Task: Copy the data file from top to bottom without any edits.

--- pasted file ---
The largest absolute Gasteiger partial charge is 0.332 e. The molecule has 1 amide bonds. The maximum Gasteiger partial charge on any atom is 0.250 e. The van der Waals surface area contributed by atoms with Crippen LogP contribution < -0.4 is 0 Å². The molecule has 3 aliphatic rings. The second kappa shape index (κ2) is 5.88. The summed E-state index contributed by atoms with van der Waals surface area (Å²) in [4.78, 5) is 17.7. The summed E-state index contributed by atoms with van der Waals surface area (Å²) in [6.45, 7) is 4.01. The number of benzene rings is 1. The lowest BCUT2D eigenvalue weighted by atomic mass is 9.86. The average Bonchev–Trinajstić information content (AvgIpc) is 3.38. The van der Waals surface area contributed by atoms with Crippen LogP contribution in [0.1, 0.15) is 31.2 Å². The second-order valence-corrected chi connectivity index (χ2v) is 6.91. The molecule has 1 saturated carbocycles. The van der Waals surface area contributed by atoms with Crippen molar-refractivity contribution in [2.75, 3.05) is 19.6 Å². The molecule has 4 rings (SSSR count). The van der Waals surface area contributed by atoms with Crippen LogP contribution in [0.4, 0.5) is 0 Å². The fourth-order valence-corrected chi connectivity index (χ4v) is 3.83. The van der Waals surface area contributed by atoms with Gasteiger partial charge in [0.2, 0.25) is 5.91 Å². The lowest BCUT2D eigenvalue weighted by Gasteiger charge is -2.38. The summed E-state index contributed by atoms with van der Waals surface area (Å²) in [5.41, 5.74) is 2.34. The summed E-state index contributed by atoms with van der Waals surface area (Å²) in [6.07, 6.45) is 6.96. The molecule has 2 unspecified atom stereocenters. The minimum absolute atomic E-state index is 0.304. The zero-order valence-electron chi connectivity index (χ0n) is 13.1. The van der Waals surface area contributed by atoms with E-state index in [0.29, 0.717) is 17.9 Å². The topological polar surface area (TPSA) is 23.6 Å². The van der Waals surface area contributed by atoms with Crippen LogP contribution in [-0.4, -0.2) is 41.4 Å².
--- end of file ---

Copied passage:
The largest absolute Gasteiger partial charge is 0.332 e. The molecule has 1 amide bonds. The maximum Gasteiger partial charge on any atom is 0.250 e. The van der Waals surface area contributed by atoms with Crippen LogP contribution < -0.4 is 0 Å². The molecule has 3 aliphatic rings. The second kappa shape index (κ2) is 5.88. The summed E-state index contributed by atoms with van der Waals surface area (Å²) in [4.78, 5) is 17.7. The summed E-state index contributed by atoms with van der Waals surface area (Å²) in [6.45, 7) is 4.01. The number of benzene rings is 1. The lowest BCUT2D eigenvalue weighted by atomic mass is 9.86. The average Bonchev–Trinajstić information content (AvgIpc) is 3.38. The van der Waals surface area contributed by atoms with Crippen LogP contribution in [0.1, 0.15) is 31.2 Å². The second-order valence-corrected chi connectivity index (χ2v) is 6.91. The molecule has 1 saturated carbocycles. The van der Waals surface area contributed by atoms with Crippen molar-refractivity contribution in [2.75, 3.05) is 19.6 Å². The molecule has 4 rings (SSSR count). The van der Waals surface area contributed by atoms with Crippen LogP contribution in [0.4, 0.5) is 0 Å². The fourth-order valence-corrected chi connectivity index (χ4v) is 3.83. The van der Waals surface area contributed by atoms with Gasteiger partial charge in [0.2, 0.25) is 5.91 Å². The lowest BCUT2D eigenvalue weighted by Gasteiger charge is -2.38. The summed E-state index contributed by atoms with van der Waals surface area (Å²) in [5.41, 5.74) is 2.34. The summed E-state index contributed by atoms with van der Waals surface area (Å²) in [6.07, 6.45) is 6.96. The molecule has 2 unspecified atom stereocenters. The minimum absolute atomic E-state index is 0.304. The zero-order valence-electron chi connectivity index (χ0n) is 13.1. The van der Waals surface area contributed by atoms with E-state index in [0.29, 0.717) is 17.9 Å². The topological polar surface area (TPSA) is 23.6 Å². The van der Waals surface area contributed by atoms with Crippen LogP contribution in [-0.4, -0.2) is 41.4 Å².